3. I can't wait to read Rose Under Fire - saving it for my Spring Break pile (that is growing very large!) I love your assignment about names and these are such powerful picture books to share. The book I shared this week - My Name is Blessing would also be a title to consider. Not sure if you have read it. But the little boy has his name changed because of its meaning and what new life with a new name is imagined for him.

    1. We don't have Blessing at school, but will look for it at my library Carrie. They have a wide variety of books, so bet I'll find it. Thanks for reminding me about it. (Hope you enjoy Rose...)

  4. Linda - I am glad that you liked Rose Under Fire. It was different in ways from Code Name Verity, but still very well written. I need to get to Fan Girl by Rainbow Rowell. It got lost in all of my other reading last year.

    1. Yes, they are very different, I agree. As for Fangirl-it's also really intriguing-have no idea where Rainbow Rowell is going with it, just a few hints. I know what you mean about losing a book. It's why we started the #MustReadin2014, to try to catch up!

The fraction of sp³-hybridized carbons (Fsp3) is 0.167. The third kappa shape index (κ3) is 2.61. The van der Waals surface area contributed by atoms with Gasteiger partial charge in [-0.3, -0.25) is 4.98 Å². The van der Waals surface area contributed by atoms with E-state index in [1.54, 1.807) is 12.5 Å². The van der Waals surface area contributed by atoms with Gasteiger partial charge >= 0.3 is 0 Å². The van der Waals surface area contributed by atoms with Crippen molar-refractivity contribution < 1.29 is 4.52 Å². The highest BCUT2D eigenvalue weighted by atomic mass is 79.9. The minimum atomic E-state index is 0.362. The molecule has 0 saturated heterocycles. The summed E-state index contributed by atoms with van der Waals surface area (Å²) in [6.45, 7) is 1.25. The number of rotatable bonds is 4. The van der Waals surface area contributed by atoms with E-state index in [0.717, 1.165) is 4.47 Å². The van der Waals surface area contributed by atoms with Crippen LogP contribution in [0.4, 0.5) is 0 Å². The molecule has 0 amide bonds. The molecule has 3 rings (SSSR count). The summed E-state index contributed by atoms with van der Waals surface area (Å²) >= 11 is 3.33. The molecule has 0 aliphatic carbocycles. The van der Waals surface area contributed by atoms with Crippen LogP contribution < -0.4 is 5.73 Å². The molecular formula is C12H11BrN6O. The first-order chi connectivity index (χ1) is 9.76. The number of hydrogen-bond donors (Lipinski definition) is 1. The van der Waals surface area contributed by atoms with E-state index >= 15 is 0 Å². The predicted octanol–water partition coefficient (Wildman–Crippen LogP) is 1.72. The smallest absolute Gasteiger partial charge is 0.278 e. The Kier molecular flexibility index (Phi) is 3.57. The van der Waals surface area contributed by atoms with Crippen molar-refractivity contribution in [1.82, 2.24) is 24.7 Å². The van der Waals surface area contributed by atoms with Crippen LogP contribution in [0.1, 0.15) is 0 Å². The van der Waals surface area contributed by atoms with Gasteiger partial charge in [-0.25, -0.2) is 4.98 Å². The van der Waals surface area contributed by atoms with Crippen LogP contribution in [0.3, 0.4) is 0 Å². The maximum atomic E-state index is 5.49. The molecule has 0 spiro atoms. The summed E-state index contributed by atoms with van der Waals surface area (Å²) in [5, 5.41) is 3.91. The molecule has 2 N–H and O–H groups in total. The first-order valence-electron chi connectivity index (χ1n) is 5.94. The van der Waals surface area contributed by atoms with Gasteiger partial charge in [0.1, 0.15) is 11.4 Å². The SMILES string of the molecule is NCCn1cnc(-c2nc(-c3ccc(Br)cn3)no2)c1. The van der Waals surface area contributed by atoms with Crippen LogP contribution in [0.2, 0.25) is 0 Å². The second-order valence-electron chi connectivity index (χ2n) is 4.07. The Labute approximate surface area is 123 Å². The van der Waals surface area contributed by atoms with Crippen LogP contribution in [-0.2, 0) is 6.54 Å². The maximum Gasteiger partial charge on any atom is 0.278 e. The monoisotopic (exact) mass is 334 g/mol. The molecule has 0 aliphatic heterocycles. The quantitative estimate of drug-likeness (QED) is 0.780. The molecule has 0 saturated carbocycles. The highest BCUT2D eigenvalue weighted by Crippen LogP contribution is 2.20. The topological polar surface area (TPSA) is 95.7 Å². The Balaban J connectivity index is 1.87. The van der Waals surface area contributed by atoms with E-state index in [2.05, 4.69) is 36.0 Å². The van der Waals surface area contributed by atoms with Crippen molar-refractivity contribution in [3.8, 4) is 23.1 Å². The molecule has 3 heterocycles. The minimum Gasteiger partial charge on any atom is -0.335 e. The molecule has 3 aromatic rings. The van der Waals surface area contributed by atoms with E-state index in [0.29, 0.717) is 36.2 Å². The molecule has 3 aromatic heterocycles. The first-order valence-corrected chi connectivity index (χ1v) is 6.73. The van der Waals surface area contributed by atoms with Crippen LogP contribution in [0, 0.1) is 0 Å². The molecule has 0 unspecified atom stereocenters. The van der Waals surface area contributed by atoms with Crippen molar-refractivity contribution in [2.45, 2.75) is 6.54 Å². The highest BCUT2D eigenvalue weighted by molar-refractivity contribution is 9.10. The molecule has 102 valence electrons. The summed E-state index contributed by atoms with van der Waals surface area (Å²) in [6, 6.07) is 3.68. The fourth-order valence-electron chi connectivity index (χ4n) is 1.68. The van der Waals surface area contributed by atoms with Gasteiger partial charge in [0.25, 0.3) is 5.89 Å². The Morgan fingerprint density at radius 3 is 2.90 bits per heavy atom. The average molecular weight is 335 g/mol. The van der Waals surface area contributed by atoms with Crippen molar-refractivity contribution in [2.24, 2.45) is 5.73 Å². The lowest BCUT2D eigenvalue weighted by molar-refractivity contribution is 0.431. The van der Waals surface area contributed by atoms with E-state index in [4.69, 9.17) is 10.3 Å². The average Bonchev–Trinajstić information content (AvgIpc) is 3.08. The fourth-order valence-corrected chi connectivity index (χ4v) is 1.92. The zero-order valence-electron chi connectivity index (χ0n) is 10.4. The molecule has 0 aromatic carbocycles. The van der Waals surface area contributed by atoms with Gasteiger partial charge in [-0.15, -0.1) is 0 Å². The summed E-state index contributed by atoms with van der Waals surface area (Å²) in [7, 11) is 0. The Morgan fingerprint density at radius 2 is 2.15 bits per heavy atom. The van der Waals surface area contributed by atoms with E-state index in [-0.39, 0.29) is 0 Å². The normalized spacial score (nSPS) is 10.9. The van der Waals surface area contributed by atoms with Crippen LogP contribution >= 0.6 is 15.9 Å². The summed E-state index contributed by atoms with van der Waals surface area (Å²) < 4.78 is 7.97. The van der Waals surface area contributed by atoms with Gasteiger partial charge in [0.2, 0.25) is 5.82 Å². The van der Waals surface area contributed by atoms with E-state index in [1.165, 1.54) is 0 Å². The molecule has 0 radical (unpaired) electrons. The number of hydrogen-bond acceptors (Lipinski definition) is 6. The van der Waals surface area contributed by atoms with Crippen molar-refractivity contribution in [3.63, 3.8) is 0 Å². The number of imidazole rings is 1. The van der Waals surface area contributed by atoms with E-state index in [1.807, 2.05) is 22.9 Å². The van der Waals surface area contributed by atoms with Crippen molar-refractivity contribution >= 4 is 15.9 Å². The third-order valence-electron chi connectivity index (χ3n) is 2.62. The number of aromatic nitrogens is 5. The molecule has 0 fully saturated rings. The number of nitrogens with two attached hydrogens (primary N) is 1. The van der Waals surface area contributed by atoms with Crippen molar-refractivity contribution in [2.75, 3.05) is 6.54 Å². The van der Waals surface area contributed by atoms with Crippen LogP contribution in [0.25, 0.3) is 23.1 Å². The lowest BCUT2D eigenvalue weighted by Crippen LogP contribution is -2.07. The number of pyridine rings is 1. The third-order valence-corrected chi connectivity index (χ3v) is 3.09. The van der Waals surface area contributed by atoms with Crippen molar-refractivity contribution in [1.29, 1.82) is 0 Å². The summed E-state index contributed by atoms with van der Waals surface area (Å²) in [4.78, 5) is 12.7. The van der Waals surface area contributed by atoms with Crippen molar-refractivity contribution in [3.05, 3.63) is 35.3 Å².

5. Thanks for sharing more titles for the name project, Linda - something I definitely want to try this year. I have both Code Name Verity and Rose Under Fire in my selections for historical fiction book clubs - my kids seem very excited about diving into them. Sill on the fence about Fan Girl - but your nudge is just what I need! Have a wonderful week, Linda!

    1. I don't think Fan Girl is for your kids, & actually questions the other two a little-depends on the reader & how sophisticated they've been reading, Tara. Hope your week is good, too!

  6. Your project sounds really interesting. You have soooo many great tiles here. I would like to read Fangirl. Poems to Learn by Heart is just waiting for me to pick it up at the library.

    1. Nice about the Kennedy book-so filled with good poems, Gigi. Too many choices, right? I've been waiting for Rose Under Fire and Fangirl for a long time...